What we do
Ā mātau mahi
- Recent stories
- The Treaty on the Prohibition of Nuclear Weapons enters into force: It’s time to join the right side of history
- Tropical Cyclone Yasa: In pictures
- Extensive destruction reported as Cyclone Yasa slams into Fiji
- Our 20 best photos of 2020
- Keeping the spirit of giving all year round
- See all stories
Shop with us
Nau mai, hoko atu
- Get involved Donate
It’s approaching six o’clock in the evening and Hussein and Ahmed Ali are tying their aprons. There are few customers in this Turkish kebab shop at the moment but they’ll begin to trickle in throughout the night.
The Palestinian brothers were born in Iraq, a country they were forced to flee in 2007 due to the war. After living as refugees for almost a decade, they were accepted to be resettled in New Zealand.
At the end of 2016 they arrived in a country thousands of miles from everything they knew and were settled in Dunedin, a city that was totally unfamiliar.
Hussein and Ahmed both have excellent English and are ambitious young men. It didn’t take long for them to enrol in further study; Hussein is pursuing Occupational Therapy while Ahmed’s passions lie in IT.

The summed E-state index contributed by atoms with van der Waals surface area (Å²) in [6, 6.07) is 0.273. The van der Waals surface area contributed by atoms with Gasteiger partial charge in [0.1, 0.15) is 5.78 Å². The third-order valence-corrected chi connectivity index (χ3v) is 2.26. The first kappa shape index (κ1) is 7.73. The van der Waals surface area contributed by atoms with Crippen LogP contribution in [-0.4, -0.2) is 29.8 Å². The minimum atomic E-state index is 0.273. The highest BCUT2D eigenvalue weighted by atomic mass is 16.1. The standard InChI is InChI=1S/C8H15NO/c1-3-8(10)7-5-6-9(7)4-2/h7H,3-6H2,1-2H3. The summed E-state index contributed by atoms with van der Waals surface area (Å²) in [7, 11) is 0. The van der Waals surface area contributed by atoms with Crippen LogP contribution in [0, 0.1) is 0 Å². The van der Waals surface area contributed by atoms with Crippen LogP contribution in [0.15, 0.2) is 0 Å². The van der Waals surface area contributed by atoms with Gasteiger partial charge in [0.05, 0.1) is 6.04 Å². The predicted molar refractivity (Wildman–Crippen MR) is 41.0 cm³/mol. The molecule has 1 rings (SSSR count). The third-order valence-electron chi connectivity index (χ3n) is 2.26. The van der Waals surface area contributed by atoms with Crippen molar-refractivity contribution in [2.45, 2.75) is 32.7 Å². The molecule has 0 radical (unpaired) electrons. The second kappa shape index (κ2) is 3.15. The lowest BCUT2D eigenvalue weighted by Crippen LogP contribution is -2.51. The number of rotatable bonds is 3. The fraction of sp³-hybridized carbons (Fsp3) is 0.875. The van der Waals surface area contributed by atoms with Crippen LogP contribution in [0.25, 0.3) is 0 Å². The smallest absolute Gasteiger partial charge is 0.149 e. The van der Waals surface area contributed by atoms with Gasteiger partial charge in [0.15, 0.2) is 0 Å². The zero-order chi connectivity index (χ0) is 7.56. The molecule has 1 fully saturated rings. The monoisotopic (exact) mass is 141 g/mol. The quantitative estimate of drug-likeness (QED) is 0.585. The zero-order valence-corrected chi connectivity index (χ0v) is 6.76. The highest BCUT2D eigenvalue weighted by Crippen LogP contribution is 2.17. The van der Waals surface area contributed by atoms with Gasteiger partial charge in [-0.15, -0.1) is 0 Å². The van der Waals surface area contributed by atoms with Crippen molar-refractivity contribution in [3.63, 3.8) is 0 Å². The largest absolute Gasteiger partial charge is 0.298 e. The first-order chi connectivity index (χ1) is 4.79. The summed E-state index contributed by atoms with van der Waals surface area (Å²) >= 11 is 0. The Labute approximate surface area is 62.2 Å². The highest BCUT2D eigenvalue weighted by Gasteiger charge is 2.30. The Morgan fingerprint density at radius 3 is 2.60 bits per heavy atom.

In early 2017 they approached Red Cross’ Pathways to Employment Team to ask about finding a part-time job to support their study. A Turkish Kebab shop in Mosgiel was hiring and the brothers were offered some work which Hussein says suits them perfectly.
“It’s something that is close to our culture and we know. The owner is very kind and treats everyone equal.”
Emrah Arik is the owner the shop and says the brothers have been an excellent addition to the small team.
“They are very responsible, always come in on time, try to learn, and are always talking and smiling with the customers.”
A group of university students enter the shop and Hussein shows off the smile Emrah was talking about. The two of them get to work filling the orders, skilfully dodging each other as they make their way around the kitchen, juggling multiple orders at once.
Within minutes, the group has exited the shop, dinner in hand.
It’s clear that Hussein and Ahmed love their job, their study, and their lives in Dunedin. Although the plan is to eventually leave this part-time work and pursue their fields of study, they’re content with where they are at the moment.
“We have a new life, new future, and new opportunity. New Zealand has helped us a lot and we hope we make a difference in our lives.”
How to help
Our Pathways to Employment teams work with a range of clients from refugee backgrounds who have a wide variety of skills. If you're an employer with an available position, you can contact your Pathways to Employment team here.